Amenorrhoea and oligomenorrhoea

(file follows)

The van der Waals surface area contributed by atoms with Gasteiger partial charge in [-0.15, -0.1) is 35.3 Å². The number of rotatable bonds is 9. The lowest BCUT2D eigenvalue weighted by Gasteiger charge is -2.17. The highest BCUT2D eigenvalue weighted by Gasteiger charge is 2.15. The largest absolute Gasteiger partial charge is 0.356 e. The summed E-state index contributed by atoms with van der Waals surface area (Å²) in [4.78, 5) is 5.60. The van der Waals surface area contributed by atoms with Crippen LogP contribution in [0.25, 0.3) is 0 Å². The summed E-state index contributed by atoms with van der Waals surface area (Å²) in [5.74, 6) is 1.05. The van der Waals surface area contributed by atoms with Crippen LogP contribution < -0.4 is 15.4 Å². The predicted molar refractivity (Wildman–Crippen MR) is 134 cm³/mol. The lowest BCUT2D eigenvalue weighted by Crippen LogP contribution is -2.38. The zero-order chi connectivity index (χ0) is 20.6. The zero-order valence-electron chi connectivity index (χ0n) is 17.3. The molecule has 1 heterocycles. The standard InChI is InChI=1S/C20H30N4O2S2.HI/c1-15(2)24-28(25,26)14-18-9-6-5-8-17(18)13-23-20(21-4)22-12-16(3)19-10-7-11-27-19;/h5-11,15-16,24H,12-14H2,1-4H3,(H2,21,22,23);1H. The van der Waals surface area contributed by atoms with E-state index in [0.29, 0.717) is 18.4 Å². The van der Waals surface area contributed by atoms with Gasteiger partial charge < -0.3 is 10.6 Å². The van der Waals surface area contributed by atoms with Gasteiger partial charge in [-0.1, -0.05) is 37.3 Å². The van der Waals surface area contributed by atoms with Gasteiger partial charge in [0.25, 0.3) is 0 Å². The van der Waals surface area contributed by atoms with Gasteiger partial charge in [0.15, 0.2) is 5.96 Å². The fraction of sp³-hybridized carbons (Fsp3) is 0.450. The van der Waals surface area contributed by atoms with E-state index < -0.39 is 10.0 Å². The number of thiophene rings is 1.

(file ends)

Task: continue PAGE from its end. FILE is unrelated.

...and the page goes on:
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Amenorrhoea is the absence of menses. Based on the previous occurrence of menstruation, amenorrhoea is divided into primary and secondary. It is important to remember that amenorrhoea and oligomenorrhoea are symptoms and not a final diagnosis. The occurrence of regular menses requires a coordinated interaction between the hypothalamus, pituitary, ovaries and the outflow tract. A disturbance at any of these levels can lead to amenorrhoea. Exogenous recombinant leptin replacement has been shown to improve reproductive and neuroendocrine function in women with hypothalamic amenorrhoea. Clinical examination, particularly in cases of primary amenorrhoea, may reveal physical characteristics of Turner syndrome, outflow obstruction and allow for examination of secondary sexual character development. According to the findings, investigations may be required at this stage including karyotyping or gonadotrophin measurement. Amenorrhoea and oligomenorrhoea can arise from a disturbance at the level of any of the key structures controlling the menstrual cycle. Pregnancy should always be excluded in a patient presenting with secondary amenorrhoea.